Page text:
What were the short-term causes of the Civil War?



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pohnpei397's profile pic

Posted on (Answer #1)

The short term causes of the Civil War were the election of Abraham Lincoln in 1860 and Lincoln's unwillingness to allow the South to secede.

When Lincoln was elected without any Southern support, the South believed that it would be better off as its own country.  Southerners felt that the US government would no longer care about the South's concerns.  Therefore, they seceded.

Faced with this, Lincoln could have let them go, thereby avoiding the Civil War.  Instead, Lincoln tried to keep the Union together.  When (in an attempt to do this) he tried to resupply Fort Sumter in South Carolina, the war began.

brettd's profile pic

Posted on (Answer #2)

Not exactly sure what you mean by "short-term", but if I take it to mean the more immediate causes--the match to the gasoline as it were--then Confederate troops under Pierre Gustave Toutant Beauregard firing cannons at Fort Sumter in Charleston Harbor, South Carolina in April of 1861 would be the starting point.

In the months leading up to that battle, not only the election of Abraham Lincoln in November of 1860, but his election with a minority of the vote (40%) and without a single southern vote (his name wasn't on the ballot in ten states) confirmed Southerners worst fears: that the North could dictate to them through their larger population and representatives in Congress.

So they seceded.  Keep in mind that the war started in April, and Lincoln's election was in November, so Lincoln was pretty patient while he waited to take office, hoping a new compromise could be reached and crisis averted, but the number of states leaving the Union continued to grow, and with Fort Sumter, there was no turning back.

geosc's profile pic

Posted on (Answer #3)

Short-term causes of the American Civil War certainly include Lincoln's refusal to meet with the commissioners that were sent by the Confederate government to buy Fort Sumter and other federal property that was located in the Confederacy.  This was followed by Lincoln's launching an invasion fleet from New York to invade South Carolina.  The Confederacy responded to this by subdueing Fort Sumter so that the invasion fleet could not land.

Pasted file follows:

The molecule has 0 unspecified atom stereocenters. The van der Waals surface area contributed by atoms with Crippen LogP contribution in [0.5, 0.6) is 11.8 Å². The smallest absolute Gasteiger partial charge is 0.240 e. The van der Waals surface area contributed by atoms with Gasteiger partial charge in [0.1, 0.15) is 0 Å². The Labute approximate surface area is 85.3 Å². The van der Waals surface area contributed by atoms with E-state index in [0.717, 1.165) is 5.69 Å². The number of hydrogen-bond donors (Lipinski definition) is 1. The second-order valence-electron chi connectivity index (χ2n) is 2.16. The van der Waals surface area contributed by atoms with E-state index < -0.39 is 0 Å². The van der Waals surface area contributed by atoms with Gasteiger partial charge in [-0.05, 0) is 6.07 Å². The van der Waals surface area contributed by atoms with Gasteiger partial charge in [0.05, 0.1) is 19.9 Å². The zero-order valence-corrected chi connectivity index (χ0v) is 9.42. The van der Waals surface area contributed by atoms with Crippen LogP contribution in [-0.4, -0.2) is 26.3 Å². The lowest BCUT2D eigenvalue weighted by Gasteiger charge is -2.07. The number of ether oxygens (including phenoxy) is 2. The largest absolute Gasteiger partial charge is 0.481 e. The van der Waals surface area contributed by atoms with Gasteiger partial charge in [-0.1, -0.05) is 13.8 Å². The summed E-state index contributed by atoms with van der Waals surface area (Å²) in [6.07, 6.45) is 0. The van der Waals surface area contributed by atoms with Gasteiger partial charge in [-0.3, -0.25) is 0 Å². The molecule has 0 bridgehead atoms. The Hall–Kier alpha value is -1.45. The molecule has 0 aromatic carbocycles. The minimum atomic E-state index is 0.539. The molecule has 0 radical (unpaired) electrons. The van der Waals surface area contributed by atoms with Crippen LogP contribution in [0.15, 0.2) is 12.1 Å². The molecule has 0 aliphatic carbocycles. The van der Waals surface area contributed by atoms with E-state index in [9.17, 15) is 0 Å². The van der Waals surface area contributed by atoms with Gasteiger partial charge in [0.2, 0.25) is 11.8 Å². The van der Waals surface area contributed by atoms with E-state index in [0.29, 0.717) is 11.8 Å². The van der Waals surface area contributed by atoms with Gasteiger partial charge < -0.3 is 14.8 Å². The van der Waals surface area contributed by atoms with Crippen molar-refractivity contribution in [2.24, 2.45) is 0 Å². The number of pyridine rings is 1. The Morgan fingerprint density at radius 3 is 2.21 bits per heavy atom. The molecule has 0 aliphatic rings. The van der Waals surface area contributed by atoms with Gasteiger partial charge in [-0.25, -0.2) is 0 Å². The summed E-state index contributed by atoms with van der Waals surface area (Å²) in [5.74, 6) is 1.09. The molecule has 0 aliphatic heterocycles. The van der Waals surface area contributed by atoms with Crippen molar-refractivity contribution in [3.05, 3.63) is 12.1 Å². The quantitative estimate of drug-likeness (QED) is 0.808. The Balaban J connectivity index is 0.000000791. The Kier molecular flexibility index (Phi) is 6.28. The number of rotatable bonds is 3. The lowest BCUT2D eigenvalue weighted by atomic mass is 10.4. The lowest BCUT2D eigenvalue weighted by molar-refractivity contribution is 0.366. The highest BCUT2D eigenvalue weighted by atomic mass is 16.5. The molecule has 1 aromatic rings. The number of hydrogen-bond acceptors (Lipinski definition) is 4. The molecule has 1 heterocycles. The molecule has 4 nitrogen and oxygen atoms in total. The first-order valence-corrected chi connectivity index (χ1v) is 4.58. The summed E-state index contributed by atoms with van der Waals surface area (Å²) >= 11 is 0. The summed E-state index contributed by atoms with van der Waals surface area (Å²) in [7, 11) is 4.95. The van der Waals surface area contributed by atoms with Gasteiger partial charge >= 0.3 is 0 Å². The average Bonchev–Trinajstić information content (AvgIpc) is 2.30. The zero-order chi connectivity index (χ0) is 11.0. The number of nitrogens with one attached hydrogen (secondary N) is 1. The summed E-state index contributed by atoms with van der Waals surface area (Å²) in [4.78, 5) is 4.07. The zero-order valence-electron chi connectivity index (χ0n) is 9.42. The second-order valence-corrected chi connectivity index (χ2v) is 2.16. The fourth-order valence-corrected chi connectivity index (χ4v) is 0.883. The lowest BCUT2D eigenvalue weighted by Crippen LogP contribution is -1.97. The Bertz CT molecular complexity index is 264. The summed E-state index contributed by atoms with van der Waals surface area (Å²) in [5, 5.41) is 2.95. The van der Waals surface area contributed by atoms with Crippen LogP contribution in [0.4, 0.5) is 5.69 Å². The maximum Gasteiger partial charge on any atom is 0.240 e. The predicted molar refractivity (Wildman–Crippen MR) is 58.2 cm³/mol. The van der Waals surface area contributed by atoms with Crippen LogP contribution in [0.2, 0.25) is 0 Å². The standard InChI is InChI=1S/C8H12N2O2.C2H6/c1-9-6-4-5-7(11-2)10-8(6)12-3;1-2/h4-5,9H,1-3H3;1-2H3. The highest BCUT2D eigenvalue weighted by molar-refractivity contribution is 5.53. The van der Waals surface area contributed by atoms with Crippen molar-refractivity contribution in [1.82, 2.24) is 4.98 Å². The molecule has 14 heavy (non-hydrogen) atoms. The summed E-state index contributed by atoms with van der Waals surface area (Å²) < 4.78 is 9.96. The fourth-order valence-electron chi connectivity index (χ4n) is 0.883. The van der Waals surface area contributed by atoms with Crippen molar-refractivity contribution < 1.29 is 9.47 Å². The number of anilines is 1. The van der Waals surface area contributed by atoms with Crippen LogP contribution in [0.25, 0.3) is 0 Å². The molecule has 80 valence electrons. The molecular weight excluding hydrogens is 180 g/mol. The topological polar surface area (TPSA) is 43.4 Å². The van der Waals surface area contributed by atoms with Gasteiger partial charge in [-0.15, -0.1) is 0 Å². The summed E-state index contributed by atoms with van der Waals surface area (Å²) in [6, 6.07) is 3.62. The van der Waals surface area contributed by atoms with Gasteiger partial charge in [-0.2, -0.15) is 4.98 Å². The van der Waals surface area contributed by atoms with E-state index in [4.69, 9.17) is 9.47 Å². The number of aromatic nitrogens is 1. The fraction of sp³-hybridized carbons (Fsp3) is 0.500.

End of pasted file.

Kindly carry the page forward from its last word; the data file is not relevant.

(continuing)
Upon the election of Lincoln to the Presidency, six southern states seceeded and formed the Confederate States of America.  In those days, secession was a Constitutional right, and  most citizens of America, both northern and southern, so believed.  When Lincoln called for the states of the union to send soldiers to conquor the states that had seceeded, seven more states seceeded.  (Two of these states had strong factions that remained loyal to the Union so that both sides claimed them.)

So we have it in order: Lincoln's refusal to sell federal property in the Confederacy, Lincoln's launching of an invasion fleet, and Lincoln's call for troops to suppress Constitutional rights.

But why did Lincoln direct events towards war?  If the Republican party and its president had earned the reputation of being the party and the president who presided over the dissolution of the Union, they would never have had a chance of being relected to power.

Much of this is discussed on pages 345-378 of vol. II of A Constitutional View of the War Between the States by Alexander H. Stephens (ca. 1870).  This book is still admired by American Constitutional scholars.

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